Two Bits

 “Baby’s heads have no hair,
Old men’s heads are just as bare;
Between the cradle and the grave,
Lies a haircut and a shave.” 

Anonymous

I was asked recently how often did I get my hair cut. I thought it was a rather strange thing to ask, and I really didn’t have a good answer. I didn’t know where the question was coming from, actually. Were they asking because my hair looked overdue for a cut and were morbidly curious as to how long I had let myself go, or was it more innocent? Was it just a friendly way to break the ice, to let someone know that you liked how their hair looked? A genuine interest in my personal grooming habits? I really couldn’t come up with a decent answer. Surely since Christmas, but not very recently. Did I have an important event for which I hoped to look my best? Not bloody likely in January or February. It got me thinking about haircuts in general, and my haircuts in particular.

Just to preface this discussion, I remember my grandma going on a weekly basis to her corner salon “Mario’s House of Beauty” in the North End for a “cut and a blow job”. I’m pretty sure that’s the terminology she used, but that can’t be right, can it?

I’ve never been the type to “think ahead” and say to myself “Well next Tuesday seems like a jolly good time for a trim, wouldn’t you say?” It’s more of a spur of the moment thing with me. “Do I have time after work TODAY? What am I doing in the next HOUR?” As a result, I would never cut it with any of the more reputable hair salons in the city. Any place that requires the tinyiest amount of planning is automatically disqualified. This leaves only the sketchy generic places. I can’t even name them properly: “Supercuts, Magic Cuts, Ultra Cuts”, they are all the same to me, and offer the same minimal service: a quick haircut with little waiting time and no forethought.

It hasn’t always been that way. I remember as a kid going two doors down to my neighbour’s place who ran a hairdressing salon out of her basement. I was really little, and I don’t even remember paying. I do remember getting my haircut on the day that Ronald Reagan was shot. I remember my neighbour the hairdresser was pre-occupied with the TV and not my head, and she sent me home with an incomplete “do” so that I could break the shocking news of the shooting to my Mom. I remember my Mom meeting me at our front door. “The President’s been shot!” I shouted from the driveway (I was probably 6) and my Mom said “Stop making up lies….hey, what’s up with your head?”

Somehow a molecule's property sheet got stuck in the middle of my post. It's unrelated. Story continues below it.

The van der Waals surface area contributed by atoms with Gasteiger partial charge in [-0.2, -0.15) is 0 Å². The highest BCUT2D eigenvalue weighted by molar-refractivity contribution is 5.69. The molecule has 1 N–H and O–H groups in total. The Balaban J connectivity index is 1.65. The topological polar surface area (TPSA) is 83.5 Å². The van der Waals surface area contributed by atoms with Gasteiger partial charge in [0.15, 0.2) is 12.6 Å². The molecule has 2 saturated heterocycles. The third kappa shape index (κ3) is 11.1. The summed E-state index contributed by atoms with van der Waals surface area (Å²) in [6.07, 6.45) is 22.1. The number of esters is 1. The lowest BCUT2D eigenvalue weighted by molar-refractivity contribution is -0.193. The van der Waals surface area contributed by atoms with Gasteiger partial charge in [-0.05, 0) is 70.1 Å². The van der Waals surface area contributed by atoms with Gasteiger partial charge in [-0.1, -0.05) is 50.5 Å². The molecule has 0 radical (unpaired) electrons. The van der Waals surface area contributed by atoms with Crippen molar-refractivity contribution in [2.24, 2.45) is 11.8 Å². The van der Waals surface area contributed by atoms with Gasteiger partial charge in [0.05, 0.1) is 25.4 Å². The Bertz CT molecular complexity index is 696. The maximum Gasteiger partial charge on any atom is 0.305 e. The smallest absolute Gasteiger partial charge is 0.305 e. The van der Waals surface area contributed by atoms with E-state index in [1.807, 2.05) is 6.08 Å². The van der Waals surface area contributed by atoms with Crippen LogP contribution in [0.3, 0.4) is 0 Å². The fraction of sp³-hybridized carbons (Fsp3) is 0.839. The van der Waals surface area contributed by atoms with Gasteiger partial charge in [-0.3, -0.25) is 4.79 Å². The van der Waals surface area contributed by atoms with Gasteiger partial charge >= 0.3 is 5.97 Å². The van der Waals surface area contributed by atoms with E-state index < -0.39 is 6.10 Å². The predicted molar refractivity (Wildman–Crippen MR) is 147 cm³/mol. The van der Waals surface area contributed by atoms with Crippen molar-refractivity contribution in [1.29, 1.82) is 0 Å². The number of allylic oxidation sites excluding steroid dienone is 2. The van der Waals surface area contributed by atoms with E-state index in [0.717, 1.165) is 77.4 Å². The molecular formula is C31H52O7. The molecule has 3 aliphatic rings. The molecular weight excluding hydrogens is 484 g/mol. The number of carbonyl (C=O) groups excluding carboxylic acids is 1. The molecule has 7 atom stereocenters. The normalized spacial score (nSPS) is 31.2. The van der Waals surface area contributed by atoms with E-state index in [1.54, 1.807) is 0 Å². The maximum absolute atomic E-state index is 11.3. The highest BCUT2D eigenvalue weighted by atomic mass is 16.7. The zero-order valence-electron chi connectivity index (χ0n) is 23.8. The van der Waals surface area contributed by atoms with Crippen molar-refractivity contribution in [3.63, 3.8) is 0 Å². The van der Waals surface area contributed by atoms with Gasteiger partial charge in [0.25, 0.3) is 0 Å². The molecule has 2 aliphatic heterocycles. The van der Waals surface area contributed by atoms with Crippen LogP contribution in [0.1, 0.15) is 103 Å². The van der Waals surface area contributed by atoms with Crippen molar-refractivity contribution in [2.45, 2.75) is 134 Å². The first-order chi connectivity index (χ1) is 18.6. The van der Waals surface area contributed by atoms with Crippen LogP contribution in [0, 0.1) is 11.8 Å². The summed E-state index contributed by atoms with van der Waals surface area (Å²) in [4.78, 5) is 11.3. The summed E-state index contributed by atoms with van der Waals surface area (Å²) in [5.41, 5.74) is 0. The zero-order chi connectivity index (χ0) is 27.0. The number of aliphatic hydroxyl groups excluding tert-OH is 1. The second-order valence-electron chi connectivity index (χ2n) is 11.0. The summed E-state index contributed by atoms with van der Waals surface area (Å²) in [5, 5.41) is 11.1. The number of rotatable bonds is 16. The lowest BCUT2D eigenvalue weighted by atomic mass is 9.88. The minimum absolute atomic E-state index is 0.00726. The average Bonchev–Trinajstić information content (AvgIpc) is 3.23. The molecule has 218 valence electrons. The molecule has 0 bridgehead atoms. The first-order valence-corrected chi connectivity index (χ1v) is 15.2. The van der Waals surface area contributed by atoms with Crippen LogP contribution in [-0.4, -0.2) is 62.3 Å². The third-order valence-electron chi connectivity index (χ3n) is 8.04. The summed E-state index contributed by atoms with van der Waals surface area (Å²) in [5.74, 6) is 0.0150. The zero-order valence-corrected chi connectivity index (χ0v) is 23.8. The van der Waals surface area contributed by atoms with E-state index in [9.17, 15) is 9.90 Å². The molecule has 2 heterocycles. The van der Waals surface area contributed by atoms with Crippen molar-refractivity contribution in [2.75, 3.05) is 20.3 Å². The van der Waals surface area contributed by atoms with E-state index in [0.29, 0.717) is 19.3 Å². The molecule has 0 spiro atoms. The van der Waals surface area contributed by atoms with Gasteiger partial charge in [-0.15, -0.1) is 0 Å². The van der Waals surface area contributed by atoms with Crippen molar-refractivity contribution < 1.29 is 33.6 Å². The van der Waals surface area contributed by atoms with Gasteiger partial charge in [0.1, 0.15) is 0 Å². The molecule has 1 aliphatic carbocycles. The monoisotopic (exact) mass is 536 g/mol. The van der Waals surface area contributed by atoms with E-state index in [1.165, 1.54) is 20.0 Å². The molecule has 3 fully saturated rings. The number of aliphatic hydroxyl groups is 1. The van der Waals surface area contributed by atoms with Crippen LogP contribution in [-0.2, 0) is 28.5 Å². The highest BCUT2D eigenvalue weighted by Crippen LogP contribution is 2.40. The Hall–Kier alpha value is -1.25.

I remember my Dad would go to this place a couple of blocks from our house. It seemed like my Dad would go every week for a haircut. Is that even possible? I remember when I was old enough, my Dad thought it was time for me to join him at the barbershop. It was a real barbershop. Pole out front, two old leather chairs, one barber named “Claude”. Claude was old school. He didn’t use clippers. Didn’t believe in them. Only scissors. He would use a straight razor to shave you if you wanted, but I was too young for that. Even after I began shaving, I knew that the straight razor was known to give you the closest shave, but I wouldn’t trust anyone but myself with one. To this day I haven’t had a professional shave. I remember Claude would talk to you the whole time, but it was a one-sided conversation. He’d tell me jokes that were over my head, but I’d laugh anyway because I didn’t want him to think I wasn’t adult enough to get them. I certainly knew I wasn’t adult enough to open the cabinet in the waiting room marked “Adults Only”. I asked my Dad what was in there, and he said “For grown-ups” and directed me towards the “House of Mystery” comics on the table. They were mostly ones missing the covers (not a problem) and missing the last couple of pages of each story (a real problem). When I was old enough to realize that cabinet more than likely contained Playboys or something like that, I was kind of put off. What kind of person flips through a nudie mag before they get their hair cut? I would be so self conscious. What if the vicar were to suddenly appear? Anyway, I never had a chance to get into that cabinet, because before too long, my Dad and I showed up for haircuts, and there was a note on Claude’s door. It read:

I have joined the journey to discover the twelve (12) revelations of the seals of elam. Many blessings, Claude“.

I had no idea what this meant, and I don’t think my Dad did either, but when we got home my Mom asked why we were back so soon, and my Dad mumbled something about Claude “going funny” and “joining a cult”. We never did see Claude after that, and his shop burned down a years later. “Consumed by the fire of the Lord” as Claude no doubt would have put it.